As Star Trek: The Next Generation’s 30th anniversary approaches later this month, there is a new book out for the TNG fan to own that highlights not only aspects of the show but offers a surprisingly personal look at a fan’s life as well. That book is A Field Guide to the Aliens of Star Trek: The Next Generation.
Put together by editor Zachary Auburn, the Field Guide is a collection of zines written by “Joshua Chapman” throughout the years, beginning in 1990 running through the final season of the series. Joshua named and rated every alien that appeared throughout the show’s run as well as reviews of each alien from Betazoids (he wasn’t a fan) to Ligonians (slightly stereotypical). No topic is seemingly off limits in Joshua’s reviews of each alien: from his home life and school troubles to addressing the Star Wars versus Star Trek debate.
On the design front, you get to see a few font changes throughout the seasons. He goes from the first season in cursive into the typed zines, making it easier to read while bluntly ranking each alien based on aesthetic, how much of a jerk they are, and whether any solid qualities could make them entertaining.
The guide is organized by season, and while it gives you a look at the aliens from a fan’s perspective, you get more insight into Joshua’s life and what draws him to the show. According to the introductions at the beginning of every season, what began as a creative writing project for Joshua quickly grows into a form of escape from the issues he faced growing up.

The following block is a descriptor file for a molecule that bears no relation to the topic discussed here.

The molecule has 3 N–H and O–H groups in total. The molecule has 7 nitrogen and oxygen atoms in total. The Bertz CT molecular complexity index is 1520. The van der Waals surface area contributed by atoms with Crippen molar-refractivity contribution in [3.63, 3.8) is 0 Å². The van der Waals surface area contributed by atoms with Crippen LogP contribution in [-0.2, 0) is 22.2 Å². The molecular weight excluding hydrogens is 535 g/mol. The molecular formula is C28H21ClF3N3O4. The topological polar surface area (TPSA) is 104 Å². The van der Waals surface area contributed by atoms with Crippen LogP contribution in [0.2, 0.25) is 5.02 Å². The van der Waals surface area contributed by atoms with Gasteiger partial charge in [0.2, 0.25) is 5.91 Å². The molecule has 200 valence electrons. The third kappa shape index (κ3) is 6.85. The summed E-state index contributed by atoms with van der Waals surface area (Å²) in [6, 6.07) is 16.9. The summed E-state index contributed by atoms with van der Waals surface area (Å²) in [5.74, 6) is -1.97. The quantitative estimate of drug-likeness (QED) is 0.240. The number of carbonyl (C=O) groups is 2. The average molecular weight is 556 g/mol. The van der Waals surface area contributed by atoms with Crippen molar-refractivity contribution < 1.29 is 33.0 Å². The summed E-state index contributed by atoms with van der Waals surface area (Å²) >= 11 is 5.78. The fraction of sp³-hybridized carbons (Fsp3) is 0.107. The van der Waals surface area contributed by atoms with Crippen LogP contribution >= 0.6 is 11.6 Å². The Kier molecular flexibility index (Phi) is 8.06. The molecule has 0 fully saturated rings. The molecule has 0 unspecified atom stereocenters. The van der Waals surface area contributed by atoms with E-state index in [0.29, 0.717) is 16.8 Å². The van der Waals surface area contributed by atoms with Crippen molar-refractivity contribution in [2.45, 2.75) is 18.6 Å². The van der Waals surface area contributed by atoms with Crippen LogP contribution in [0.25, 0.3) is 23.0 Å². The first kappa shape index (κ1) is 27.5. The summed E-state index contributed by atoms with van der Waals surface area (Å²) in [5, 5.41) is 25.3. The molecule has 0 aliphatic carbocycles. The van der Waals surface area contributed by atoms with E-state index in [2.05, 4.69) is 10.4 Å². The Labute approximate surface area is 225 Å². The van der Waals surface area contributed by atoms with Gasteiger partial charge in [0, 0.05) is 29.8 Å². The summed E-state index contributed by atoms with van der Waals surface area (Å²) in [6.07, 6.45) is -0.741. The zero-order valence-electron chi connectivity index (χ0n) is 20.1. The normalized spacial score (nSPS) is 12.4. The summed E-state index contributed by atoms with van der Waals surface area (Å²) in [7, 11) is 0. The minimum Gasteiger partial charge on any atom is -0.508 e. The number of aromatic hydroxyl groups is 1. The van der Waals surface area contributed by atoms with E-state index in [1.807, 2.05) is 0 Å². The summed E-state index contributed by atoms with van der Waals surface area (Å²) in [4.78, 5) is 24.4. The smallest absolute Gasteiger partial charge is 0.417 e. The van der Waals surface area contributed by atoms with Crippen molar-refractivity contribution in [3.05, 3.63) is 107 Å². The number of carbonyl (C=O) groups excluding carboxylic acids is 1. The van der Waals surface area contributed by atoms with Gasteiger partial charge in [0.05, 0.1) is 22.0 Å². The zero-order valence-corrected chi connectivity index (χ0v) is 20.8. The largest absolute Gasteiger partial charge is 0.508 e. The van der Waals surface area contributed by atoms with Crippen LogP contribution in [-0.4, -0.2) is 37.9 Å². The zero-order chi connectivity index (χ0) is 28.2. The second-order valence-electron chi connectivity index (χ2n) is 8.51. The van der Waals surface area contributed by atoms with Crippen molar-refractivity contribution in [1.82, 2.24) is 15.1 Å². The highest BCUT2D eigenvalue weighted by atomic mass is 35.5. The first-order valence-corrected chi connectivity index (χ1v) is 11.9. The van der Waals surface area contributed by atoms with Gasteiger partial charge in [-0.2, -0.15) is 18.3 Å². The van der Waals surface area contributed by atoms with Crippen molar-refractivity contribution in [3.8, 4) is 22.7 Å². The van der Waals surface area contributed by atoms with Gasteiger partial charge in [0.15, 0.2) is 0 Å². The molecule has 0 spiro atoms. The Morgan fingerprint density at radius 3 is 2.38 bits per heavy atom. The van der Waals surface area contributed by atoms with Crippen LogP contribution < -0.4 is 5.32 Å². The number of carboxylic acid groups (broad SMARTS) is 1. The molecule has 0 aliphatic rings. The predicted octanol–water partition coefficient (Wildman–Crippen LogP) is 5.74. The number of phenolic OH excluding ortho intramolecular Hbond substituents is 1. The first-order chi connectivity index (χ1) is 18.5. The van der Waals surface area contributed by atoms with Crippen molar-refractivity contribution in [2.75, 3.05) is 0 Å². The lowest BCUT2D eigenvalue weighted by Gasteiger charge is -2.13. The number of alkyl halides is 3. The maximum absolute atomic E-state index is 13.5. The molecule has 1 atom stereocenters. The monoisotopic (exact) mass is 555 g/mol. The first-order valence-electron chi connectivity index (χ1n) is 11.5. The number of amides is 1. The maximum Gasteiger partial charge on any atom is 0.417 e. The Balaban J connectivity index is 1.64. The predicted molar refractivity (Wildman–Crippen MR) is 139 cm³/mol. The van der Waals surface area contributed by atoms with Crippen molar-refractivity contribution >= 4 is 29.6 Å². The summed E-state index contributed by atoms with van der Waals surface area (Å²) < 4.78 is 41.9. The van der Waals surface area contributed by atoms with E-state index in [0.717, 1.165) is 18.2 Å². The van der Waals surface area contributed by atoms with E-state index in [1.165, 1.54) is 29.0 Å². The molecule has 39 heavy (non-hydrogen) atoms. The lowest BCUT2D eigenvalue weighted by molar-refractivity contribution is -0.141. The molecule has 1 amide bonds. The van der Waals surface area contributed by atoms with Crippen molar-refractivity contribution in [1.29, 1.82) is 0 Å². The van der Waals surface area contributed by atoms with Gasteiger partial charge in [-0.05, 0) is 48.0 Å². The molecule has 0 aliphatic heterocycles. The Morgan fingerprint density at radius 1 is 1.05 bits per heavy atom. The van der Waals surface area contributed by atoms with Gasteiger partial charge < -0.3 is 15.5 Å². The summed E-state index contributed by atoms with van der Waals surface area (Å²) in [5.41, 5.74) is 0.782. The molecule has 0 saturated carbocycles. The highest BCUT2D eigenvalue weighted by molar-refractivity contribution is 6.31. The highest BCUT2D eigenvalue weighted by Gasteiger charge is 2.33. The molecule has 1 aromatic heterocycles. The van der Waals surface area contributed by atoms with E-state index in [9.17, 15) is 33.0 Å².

We learn immediately from his “Aliens of the Enterprise” section that he is a big fan of Data and not a fan of Deanna Troi…at all (something that is clear throughout the guide). His reviews of aliens like Data and Troi throughout the seasons makes it clear exactly why he prefers one over the other. It’s Data lack of emotion that seemingly makes him Joshua’s favorite.
The frankness and sometimes uncomfortably personal details you would find in password-locked blogs these days or diaries make it a more intimate look at the series and add a level of relatability that fans going through tough times may understand. Sometimes television shows offer a character to relate to or some place to escape to, and you hold onto it to get through those tough times. That was what Joshua found in The Next Generation and what happened with these zines while also supplying an extensive database.
I honestly did not expect to find such a blunt, at times heartbreaking, and personal deep dive when I first picked up the Field Guide. But after reading through each review and ranking and the added recent interview with Joshua Chapman himself at the end, I can understand as a fan how it worked out that way.
If you are a TNG fan, this is definitely a different but interesting guide for you. A Field Guide to the Aliens of Star Trek: The Next Generation is out now and is available on Devastator Press’s site.
Law student by day (and night), Brianna spends her time away from books, briefs, and outlines watching TV and writing about it at TwoCentsTV, TheTVAddict, and now here at FanFest. Superheroes and a crime-fighting zombie currently rule her DVR. All other nerdy musings 140 characters or fewer at @WhenWatchingTV